This is a reality for gay men who are open about their sexual orientation, in spite of the common misconception that coming out of the closet signals the end of a struggle. Coming out is not a single effort, but rather a process that all members of the LGBTQ community endure throughout their lives.

While Grindr is a wonderful way to meet other gay men, its ubiquity has normalized problematic behaviours toward minorities. The ‘no strings attached’ hook-up culture associated with apps like Grindr often pressures younger gay men into using hook-up apps to pursue casual sex instead of seeking meaningful, long-term relationships — adding an element of fetishization on the basis of skin colour and ethnicity for racialized gay men.

In this vein, Hobbes notes the alternative prejudices that exist within the gay community along intersectional lines: “All of a sudden it’s not your gayness that gets you rejected. It’s your weight, or your income, or your race.” Hook-up apps play a role in placing this prejudice front and centre. A 2015 study conducted by William Elder suggests that 90 per cent of gay men on the app wanted a partner who was tall, young, white, muscular, and masculine.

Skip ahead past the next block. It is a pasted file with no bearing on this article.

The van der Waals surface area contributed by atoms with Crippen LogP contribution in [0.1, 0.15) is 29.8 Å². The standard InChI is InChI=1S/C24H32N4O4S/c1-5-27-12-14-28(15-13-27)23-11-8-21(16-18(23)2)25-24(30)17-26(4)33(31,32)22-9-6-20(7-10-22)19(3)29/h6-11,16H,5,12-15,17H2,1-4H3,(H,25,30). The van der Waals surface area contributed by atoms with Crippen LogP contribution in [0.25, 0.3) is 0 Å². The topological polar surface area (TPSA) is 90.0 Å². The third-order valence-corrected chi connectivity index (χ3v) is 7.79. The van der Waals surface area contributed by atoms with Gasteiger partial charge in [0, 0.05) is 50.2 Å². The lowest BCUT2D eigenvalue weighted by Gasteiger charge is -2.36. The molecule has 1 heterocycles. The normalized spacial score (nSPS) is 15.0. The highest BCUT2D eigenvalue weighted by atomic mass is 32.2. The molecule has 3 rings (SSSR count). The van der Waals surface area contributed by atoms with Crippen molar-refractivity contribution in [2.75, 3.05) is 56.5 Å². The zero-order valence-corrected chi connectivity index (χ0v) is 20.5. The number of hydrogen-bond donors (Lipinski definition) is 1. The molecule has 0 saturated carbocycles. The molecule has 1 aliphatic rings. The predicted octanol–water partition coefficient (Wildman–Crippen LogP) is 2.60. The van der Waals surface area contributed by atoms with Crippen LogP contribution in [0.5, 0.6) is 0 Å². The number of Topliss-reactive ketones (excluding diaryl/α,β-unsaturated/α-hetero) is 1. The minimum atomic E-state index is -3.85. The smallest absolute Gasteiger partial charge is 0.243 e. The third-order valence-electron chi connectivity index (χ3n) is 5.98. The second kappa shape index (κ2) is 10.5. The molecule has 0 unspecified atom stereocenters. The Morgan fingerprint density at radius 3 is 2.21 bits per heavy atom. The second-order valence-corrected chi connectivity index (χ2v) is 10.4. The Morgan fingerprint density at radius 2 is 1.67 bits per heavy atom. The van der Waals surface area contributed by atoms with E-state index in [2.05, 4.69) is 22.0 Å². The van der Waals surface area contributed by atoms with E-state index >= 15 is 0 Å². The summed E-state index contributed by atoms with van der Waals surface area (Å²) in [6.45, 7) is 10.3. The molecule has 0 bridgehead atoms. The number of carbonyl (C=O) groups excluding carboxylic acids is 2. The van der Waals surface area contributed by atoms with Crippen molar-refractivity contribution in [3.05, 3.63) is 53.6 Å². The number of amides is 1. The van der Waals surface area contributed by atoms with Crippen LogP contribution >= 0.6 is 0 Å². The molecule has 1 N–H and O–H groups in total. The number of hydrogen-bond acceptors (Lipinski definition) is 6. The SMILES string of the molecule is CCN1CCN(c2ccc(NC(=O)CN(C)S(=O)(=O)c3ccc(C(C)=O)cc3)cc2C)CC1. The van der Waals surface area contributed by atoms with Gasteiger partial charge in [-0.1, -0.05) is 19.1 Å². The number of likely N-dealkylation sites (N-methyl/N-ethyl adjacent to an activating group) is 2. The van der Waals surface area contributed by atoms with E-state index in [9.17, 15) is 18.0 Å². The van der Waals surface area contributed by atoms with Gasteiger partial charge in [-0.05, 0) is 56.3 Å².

There is also a personal inner dialogue that takes place when interacting with Grindr and trying to fit into the mould. I’ve constantly asked myself whether I should be looking for meaningless hook-ups, if I should subscribe to a specific ‘tribe’ based on my body type, or if I should overlook the casual racism that is ubiquitous in the gay community.

Throughout their lives, gay men are burdened with the idea that they do not belong. And though many gay men find a community in which to feel at home, the rejection of gay men who do not fit pre-established criteria only fuels depression and anxiety.

Though I am confident in my own personal identity and understand that the mould created by dating apps is not one I necessarily want to fit into, there is some grief for the community I envisioned as a teenager. It is the expectation that the gay community will be welcoming that may further aggravate mental health concerns for gay men when this expectation is not fulfilled.